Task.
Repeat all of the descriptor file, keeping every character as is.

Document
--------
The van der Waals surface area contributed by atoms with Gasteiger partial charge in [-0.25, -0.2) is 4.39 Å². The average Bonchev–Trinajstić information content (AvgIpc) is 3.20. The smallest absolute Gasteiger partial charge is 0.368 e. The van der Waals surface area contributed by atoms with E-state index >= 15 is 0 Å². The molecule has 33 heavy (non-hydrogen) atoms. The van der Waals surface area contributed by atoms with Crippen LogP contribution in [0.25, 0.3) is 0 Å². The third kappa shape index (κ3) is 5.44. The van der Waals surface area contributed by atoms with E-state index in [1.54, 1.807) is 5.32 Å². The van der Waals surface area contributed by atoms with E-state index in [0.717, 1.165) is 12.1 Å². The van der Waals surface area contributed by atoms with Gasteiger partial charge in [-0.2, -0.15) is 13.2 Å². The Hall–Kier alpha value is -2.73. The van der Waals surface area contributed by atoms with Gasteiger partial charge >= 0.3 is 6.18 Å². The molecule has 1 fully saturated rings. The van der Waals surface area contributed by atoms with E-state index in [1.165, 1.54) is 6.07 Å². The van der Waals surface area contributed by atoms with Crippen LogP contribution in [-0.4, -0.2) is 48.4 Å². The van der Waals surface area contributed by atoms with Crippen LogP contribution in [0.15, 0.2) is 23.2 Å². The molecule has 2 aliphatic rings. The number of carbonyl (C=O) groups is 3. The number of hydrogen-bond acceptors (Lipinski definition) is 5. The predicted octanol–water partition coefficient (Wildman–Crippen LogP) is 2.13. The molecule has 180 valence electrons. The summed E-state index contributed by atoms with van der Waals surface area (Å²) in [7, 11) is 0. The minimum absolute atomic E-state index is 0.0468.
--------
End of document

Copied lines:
The van der Waals surface area contributed by atoms with Gasteiger partial charge in [-0.25, -0.2) is 4.39 Å². The average Bonchev–Trinajstić information content (AvgIpc) is 3.20. The smallest absolute Gasteiger partial charge is 0.368 e. The van der Waals surface area contributed by atoms with E-state index >= 15 is 0 Å². The molecule has 33 heavy (non-hydrogen) atoms. The van der Waals surface area contributed by atoms with Crippen LogP contribution in [0.25, 0.3) is 0 Å². The third kappa shape index (κ3) is 5.44. The van der Waals surface area contributed by atoms with E-state index in [1.54, 1.807) is 5.32 Å². The van der Waals surface area contributed by atoms with E-state index in [0.717, 1.165) is 12.1 Å². The van der Waals surface area contributed by atoms with Gasteiger partial charge in [-0.2, -0.15) is 13.2 Å². The Hall–Kier alpha value is -2.73. The van der Waals surface area contributed by atoms with Gasteiger partial charge >= 0.3 is 6.18 Å². The molecule has 1 fully saturated rings. The van der Waals surface area contributed by atoms with E-state index in [1.165, 1.54) is 6.07 Å². The van der Waals surface area contributed by atoms with Crippen LogP contribution in [-0.4, -0.2) is 48.4 Å². The van der Waals surface area contributed by atoms with Crippen LogP contribution in [0.15, 0.2) is 23.2 Å². The molecule has 2 aliphatic rings. The number of carbonyl (C=O) groups is 3. The number of hydrogen-bond acceptors (Lipinski definition) is 5. The predicted octanol–water partition coefficient (Wildman–Crippen LogP) is 2.13. The molecule has 180 valence electrons. The summed E-state index contributed by atoms with van der Waals surface area (Å²) in [7, 11) is 0. The minimum absolute atomic E-state index is 0.0468.